Heal my blindness

In case you weren’t aware, the Episcopal Diocese of Kansas is in the midst of a leadership transition. These transitions occur from time to time, but until you experience it first hand, it’s hard to appreciate how stressful the transition is. So it seems appropriate today that we encounter lessons from the Bible – the source of our understanding of ourselves – about leadership transition and transformation.

We – the some 10,000 members of the Diocese of Kansas – do not all see this transition through the same lens. We each bring our unique experience, expectations, concerns, and blind spots with us to this transition. Some of us – like Samuel – may be grieving over the loss of a leader of 13-plus years, or perhaps we’re just frightful of what the future holds. Others of us – like Jesse – are already lining up likely successors in our mind’s eye. Yet in this story about the anointing of David, Samuel – despite his grief – is open to the Lord’s intervention and direction through the entire search process. Would that we all were so open to the Lord’s intervention and direction. It’s a good thing that we have such stories to remind us of our inclinations, and to help us keep those inclinations in check. All the same, even if we are more like Samuel, there is no guarantee that we will have perfect vision.

We, like Samuel, will have a parade of potential leaders presented to us; and like Samuel, we – for a variety of reasons may be inclined to say, “Surely the Lord’s anointed is now before the Lord.”[1]

This inclination to see what we want to see in outward appearance, and the difficulty of looking at the heart, can lead us to jump to conclusions and make hasty assessments. If we take nothing else away from this story, we need to appreciate that discerning our future leadership cannot be rushed, and that this process of discernment bears little resemblance to our political electoral processes. In our process of discernment we need to try to suspend our expectations and our anxieties, and trust that God will guide this endeavor if we are willing loosen our grip on the reins and give our Creator the lead.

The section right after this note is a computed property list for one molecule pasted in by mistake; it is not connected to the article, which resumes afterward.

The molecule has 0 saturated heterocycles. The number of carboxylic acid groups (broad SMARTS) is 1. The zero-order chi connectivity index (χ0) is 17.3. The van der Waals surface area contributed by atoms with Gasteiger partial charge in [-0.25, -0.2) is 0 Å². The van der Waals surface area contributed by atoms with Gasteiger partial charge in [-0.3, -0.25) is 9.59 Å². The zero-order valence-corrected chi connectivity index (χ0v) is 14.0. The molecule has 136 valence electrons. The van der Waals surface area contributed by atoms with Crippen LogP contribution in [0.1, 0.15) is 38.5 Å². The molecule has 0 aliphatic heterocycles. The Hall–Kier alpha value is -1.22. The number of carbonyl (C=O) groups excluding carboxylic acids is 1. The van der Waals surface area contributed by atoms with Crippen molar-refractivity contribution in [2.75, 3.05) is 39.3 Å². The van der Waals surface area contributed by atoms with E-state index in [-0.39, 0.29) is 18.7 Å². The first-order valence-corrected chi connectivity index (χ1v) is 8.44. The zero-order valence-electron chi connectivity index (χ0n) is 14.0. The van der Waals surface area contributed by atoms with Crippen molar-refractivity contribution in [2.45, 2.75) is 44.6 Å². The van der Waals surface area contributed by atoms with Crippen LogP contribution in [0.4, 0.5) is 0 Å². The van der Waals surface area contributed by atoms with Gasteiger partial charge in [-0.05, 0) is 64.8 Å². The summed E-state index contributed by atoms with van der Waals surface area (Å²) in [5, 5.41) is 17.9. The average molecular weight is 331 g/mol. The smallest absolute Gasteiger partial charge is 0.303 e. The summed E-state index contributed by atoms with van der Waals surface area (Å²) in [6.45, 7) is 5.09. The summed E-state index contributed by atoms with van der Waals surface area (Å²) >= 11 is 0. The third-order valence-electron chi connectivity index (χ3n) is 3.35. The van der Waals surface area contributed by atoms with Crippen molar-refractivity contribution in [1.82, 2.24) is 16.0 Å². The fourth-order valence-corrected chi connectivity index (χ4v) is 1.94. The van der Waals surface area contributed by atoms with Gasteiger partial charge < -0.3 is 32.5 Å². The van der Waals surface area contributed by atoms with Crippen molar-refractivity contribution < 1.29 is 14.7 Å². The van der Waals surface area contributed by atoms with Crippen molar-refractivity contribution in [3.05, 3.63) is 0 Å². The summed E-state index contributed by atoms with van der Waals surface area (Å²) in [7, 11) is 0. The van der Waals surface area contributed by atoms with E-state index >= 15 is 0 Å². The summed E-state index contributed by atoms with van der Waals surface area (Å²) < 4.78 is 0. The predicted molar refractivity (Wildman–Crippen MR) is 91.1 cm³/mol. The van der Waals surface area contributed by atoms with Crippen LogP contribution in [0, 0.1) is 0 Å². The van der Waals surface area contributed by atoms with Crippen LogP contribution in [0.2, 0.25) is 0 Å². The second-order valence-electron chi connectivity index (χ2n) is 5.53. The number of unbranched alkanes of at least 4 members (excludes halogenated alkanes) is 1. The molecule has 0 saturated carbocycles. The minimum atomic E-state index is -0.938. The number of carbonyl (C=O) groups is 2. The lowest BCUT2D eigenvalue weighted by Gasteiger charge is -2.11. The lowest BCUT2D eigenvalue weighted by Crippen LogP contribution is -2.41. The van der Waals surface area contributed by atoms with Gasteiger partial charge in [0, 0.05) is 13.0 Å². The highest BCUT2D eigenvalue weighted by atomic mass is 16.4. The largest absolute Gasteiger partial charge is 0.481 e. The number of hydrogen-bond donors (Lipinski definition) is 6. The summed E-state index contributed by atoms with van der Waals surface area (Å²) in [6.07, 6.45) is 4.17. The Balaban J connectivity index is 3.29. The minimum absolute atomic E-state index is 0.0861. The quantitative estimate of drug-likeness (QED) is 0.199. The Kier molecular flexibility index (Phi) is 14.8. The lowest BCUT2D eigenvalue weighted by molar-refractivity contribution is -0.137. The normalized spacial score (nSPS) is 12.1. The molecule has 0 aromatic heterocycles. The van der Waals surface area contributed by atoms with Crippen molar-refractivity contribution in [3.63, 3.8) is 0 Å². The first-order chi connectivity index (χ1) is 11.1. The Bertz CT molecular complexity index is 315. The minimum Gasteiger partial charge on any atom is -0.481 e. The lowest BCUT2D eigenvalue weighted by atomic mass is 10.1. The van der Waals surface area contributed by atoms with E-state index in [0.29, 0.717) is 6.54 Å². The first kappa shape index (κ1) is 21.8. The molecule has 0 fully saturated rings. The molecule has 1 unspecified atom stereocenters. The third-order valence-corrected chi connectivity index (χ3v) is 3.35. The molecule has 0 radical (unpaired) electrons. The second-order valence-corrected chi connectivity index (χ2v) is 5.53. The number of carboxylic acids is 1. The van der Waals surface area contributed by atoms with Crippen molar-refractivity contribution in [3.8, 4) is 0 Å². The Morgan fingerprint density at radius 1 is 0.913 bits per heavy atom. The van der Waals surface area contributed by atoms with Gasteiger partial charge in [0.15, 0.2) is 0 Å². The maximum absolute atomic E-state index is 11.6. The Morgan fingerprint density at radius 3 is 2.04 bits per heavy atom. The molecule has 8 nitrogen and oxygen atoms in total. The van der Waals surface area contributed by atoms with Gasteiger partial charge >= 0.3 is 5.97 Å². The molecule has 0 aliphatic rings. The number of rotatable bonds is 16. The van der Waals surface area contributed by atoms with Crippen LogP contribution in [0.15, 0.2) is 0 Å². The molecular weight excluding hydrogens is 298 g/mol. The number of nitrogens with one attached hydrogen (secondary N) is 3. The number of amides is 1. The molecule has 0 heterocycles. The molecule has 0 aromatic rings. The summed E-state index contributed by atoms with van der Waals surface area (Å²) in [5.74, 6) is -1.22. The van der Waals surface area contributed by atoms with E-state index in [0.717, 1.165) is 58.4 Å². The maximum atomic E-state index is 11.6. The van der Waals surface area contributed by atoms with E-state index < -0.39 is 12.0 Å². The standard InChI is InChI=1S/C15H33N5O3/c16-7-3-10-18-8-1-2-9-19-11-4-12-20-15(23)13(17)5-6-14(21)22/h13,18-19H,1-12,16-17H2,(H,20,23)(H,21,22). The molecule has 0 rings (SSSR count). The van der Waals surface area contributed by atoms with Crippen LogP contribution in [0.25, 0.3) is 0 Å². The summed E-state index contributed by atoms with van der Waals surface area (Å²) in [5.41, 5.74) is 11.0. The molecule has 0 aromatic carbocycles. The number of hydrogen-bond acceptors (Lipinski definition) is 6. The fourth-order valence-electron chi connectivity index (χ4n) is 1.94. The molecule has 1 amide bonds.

All this said, the Standing Committee of the Diocese is being quite deliberate and intentional in giving the Lord the lead, even as we structure a process to guide the search and calling of our next bishop. The process we are using reflects best practices learned over centuries of experience, and has been tested and tweaked for decades to good effect. Nonetheless, the outcome will only be as good as the intention and vision we bring to it.

So the question remains, will our vision permit us to see beyond the horizons of our own understanding, and to consider something we may have never seen before? Or will we like the disciples in John’s unique story of the man born blind presume we know the cause of his blindness? In this story, Jesus uses his disciples’ and our own blindness to reveal a new way of seeing the kingdom of God. He uses spittle and dirt, the building blocks of Creation to create a new vision. To outward appearances this is most strange, but to the son of the Creator, and to those who recognize him as such, this is not too strange. Yet this act and the timing of it raise a divisive question. The question of Jesus’ divinity becomes a cause of disagreement among the religious. Between those who because of a lack of vision declare, “This man is not from God, for he does not observe the sabbath;”[2] and those whose vision allows them to ask, “How can a man who is a sinner perform such signs?”[3] Ultimately, it is the man who was born blind who has the vision to come closest to the truth, “If this man were not from God, he could do nothing.”[4]